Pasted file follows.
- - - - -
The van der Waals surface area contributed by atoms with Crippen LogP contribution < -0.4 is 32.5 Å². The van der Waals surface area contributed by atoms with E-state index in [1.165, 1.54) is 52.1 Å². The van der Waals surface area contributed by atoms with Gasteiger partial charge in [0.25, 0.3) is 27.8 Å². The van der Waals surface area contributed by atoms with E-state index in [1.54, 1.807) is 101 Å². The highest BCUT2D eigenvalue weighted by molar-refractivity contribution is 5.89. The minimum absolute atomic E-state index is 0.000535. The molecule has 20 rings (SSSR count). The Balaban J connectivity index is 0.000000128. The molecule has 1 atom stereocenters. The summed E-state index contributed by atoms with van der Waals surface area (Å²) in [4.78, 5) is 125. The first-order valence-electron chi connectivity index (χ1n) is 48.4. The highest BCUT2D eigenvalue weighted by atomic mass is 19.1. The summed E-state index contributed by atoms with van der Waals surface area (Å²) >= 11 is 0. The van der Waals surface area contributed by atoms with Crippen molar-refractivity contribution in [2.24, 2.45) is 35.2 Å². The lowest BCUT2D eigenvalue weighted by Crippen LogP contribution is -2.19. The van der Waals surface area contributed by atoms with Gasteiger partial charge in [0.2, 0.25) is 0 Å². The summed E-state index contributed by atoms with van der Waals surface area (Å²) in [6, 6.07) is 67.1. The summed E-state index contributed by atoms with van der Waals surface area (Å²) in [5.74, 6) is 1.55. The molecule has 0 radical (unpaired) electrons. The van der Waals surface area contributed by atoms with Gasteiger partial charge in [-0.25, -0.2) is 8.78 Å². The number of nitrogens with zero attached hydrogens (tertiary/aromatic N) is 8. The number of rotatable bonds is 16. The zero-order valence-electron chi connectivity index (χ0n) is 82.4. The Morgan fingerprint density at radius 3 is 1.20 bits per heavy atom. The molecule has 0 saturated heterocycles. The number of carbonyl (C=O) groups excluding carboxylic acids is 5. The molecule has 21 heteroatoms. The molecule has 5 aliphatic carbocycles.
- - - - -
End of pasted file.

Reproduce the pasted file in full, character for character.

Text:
The van der Waals surface area contributed by atoms with Crippen LogP contribution < -0.4 is 32.5 Å². The van der Waals surface area contributed by atoms with E-state index in [1.165, 1.54) is 52.1 Å². The van der Waals surface area contributed by atoms with Gasteiger partial charge in [0.25, 0.3) is 27.8 Å². The van der Waals surface area contributed by atoms with E-state index in [1.54, 1.807) is 101 Å². The highest BCUT2D eigenvalue weighted by molar-refractivity contribution is 5.89. The minimum absolute atomic E-state index is 0.000535. The molecule has 20 rings (SSSR count). The Balaban J connectivity index is 0.000000128. The molecule has 1 atom stereocenters. The summed E-state index contributed by atoms with van der Waals surface area (Å²) in [4.78, 5) is 125. The first-order valence-electron chi connectivity index (χ1n) is 48.4. The highest BCUT2D eigenvalue weighted by atomic mass is 19.1. The summed E-state index contributed by atoms with van der Waals surface area (Å²) >= 11 is 0. The van der Waals surface area contributed by atoms with Crippen molar-refractivity contribution in [2.24, 2.45) is 35.2 Å². The lowest BCUT2D eigenvalue weighted by Crippen LogP contribution is -2.19. The van der Waals surface area contributed by atoms with Gasteiger partial charge in [0.2, 0.25) is 0 Å². The summed E-state index contributed by atoms with van der Waals surface area (Å²) in [6, 6.07) is 67.1. The summed E-state index contributed by atoms with van der Waals surface area (Å²) in [5.74, 6) is 1.55. The molecule has 0 radical (unpaired) electrons. The van der Waals surface area contributed by atoms with Gasteiger partial charge in [-0.25, -0.2) is 8.78 Å². The number of nitrogens with zero attached hydrogens (tertiary/aromatic N) is 8. The number of rotatable bonds is 16. The zero-order valence-electron chi connectivity index (χ0n) is 82.4. The Morgan fingerprint density at radius 3 is 1.20 bits per heavy atom. The molecule has 0 saturated heterocycles. The number of carbonyl (C=O) groups excluding carboxylic acids is 5. The molecule has 21 heteroatoms. The molecule has 5 aliphatic carbocycles.